Oct 10, 2011

History of the world: Apple Computers (2)

(Go  here for earlier acts)

Act III. We're now at Dartmouth College, NH, and the day is Jan 16, 1984. I had become interested in computer simulations,  and was visiting Dartmouth's Research Policy Center, run by Dennis Meadows of The Limits to Growth fame, to learn more about his approach, called "System Dynamics." To repeat, the day is Jan 16, a Monday, and we all must go and have a look at the new Apple computer, the Macintosh. So we cross the icy, snowy campus, and arrive in a dedicated room of the computing center, where a passionate lady demonstrates to us what a rectangular box, white, with a small screen, and a funny little device on the desktop, called "mouse," could achieve together. There is also a small matrix printer with very ugly output. But, but, you could create sketches on the Macintosh screen by moving the mouse across the table, and then print them on the printer. Also, you could use different fonts for your text, and print them as they appeared on the screen (WYSIWYG). This led to typographic orgies of the worst kind for months on end, campuswide (don't ask), printed in very ugly ways by this matrix printer.

Apple Macintosh

Act IV.  A year and a half later. I'm returning to Dartmouth College on a regular basis for various projects, and spend a lot of time with Perry LaPotin, the polymath grad student, who has become an invaluable part of the Cold Regions Research Lab of the Corps of Engineers, conveniently located next to the college. Perry was already writing programs for the Macintosh. There was only one small problem. You could not write Macintosh programs on the Macintosh itself, its memory was too small. Apple had built another machine, the Lisa, available only to professionals, whose memory was large enough for Macintosh programming since it had a hard disk (HARD DISK) that could be made to work as virtual memory. The hard disk was really large, 10 megabytes, (MEGABYTES) but there were glitches. Lisa didn't always know when the hard disk's capacity was exhausted, which led to hard disk malfunction, which then Perry had to repair using a mix of erratic reset activities (eg. the escape button), brawn, and black arts. He spent roughly half of his working day resetting the hard disk. I still see him sitting there, patiently kicking the Lisa back to work. When we would finally go home, belatedly, exhausted, we would turn our attention to the regrettable downward spiral that constituted the Apple Computer stock price. Apple was on its way out, since the Macintosh was fairly useless.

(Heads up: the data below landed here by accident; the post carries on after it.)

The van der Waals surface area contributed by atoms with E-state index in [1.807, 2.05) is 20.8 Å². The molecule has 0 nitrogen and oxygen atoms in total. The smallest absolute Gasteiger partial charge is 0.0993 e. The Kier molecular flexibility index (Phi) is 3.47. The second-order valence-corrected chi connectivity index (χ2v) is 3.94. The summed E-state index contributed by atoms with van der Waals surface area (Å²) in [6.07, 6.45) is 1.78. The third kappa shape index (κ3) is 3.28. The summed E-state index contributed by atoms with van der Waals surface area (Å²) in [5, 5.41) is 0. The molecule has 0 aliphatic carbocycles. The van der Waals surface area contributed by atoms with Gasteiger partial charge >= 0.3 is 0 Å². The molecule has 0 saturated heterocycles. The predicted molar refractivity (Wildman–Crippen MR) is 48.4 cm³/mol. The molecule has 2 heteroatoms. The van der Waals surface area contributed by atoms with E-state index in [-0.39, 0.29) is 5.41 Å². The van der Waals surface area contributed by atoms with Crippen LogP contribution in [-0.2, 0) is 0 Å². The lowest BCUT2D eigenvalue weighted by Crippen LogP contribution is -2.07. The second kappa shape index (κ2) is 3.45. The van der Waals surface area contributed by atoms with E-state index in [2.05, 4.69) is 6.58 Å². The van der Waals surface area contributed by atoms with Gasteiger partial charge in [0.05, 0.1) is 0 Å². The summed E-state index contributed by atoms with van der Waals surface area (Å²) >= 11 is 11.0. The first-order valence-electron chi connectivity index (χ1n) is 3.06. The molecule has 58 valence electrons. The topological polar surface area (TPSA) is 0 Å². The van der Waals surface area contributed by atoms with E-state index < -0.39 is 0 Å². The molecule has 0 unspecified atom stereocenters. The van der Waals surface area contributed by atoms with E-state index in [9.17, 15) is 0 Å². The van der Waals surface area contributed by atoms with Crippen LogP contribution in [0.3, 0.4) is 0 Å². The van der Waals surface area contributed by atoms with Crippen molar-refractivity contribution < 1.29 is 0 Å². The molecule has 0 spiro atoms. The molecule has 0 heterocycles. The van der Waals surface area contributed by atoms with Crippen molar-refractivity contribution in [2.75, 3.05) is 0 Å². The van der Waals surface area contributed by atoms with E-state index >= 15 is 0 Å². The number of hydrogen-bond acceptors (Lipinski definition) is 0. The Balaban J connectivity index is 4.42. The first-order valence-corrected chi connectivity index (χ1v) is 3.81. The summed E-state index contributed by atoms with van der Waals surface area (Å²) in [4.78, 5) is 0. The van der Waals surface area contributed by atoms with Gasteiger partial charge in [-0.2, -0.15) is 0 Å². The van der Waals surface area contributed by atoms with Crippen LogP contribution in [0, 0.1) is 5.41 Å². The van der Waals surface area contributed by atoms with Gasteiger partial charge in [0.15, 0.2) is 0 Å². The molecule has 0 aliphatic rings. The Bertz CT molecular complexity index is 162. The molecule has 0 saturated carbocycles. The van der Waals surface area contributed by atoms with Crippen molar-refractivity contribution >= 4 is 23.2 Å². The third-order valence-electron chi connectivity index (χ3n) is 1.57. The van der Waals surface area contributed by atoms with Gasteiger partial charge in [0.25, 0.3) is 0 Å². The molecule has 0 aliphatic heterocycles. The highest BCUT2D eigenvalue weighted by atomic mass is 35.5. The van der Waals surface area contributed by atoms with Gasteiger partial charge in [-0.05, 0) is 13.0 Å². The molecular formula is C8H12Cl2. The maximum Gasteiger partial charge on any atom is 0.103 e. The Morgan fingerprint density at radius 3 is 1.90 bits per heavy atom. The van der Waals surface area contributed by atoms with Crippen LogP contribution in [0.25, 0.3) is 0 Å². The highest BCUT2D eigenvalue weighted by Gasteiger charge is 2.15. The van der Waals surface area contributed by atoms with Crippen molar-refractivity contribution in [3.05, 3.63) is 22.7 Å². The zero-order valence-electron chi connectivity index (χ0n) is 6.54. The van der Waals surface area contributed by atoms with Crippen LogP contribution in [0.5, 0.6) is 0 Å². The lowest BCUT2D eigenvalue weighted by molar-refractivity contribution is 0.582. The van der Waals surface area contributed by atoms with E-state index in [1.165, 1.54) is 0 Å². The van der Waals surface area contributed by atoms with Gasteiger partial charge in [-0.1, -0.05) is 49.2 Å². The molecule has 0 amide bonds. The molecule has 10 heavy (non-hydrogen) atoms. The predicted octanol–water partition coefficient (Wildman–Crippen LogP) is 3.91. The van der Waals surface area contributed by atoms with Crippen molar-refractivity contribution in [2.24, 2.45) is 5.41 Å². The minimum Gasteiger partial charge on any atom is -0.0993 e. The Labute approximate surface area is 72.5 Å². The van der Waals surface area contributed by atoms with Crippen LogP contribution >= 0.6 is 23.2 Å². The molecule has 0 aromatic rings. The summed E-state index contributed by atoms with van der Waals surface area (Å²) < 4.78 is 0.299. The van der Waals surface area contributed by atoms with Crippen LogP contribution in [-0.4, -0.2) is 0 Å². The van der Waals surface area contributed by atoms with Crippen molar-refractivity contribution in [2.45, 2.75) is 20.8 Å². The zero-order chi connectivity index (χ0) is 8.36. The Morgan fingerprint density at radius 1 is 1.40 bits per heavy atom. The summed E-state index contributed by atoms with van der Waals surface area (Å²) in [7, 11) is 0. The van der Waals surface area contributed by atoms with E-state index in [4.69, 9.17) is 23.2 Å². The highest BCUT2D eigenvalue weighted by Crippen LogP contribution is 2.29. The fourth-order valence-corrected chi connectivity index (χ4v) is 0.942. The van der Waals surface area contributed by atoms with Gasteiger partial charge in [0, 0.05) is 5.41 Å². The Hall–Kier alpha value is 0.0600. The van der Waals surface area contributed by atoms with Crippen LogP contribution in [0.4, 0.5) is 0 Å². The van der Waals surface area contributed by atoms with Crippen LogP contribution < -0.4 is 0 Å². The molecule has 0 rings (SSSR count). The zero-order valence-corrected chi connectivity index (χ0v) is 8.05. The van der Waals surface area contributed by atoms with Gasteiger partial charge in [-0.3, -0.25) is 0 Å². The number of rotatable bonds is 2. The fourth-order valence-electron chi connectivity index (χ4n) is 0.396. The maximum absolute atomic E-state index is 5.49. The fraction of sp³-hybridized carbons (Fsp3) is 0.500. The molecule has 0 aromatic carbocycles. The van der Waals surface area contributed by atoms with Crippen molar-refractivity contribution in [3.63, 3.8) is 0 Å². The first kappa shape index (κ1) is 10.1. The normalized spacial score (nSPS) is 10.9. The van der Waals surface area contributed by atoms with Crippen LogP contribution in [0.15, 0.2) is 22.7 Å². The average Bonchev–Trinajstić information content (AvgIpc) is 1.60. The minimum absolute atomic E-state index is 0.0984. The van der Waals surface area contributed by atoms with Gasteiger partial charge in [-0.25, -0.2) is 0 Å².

Perry LaPotin

Go here for the next act.

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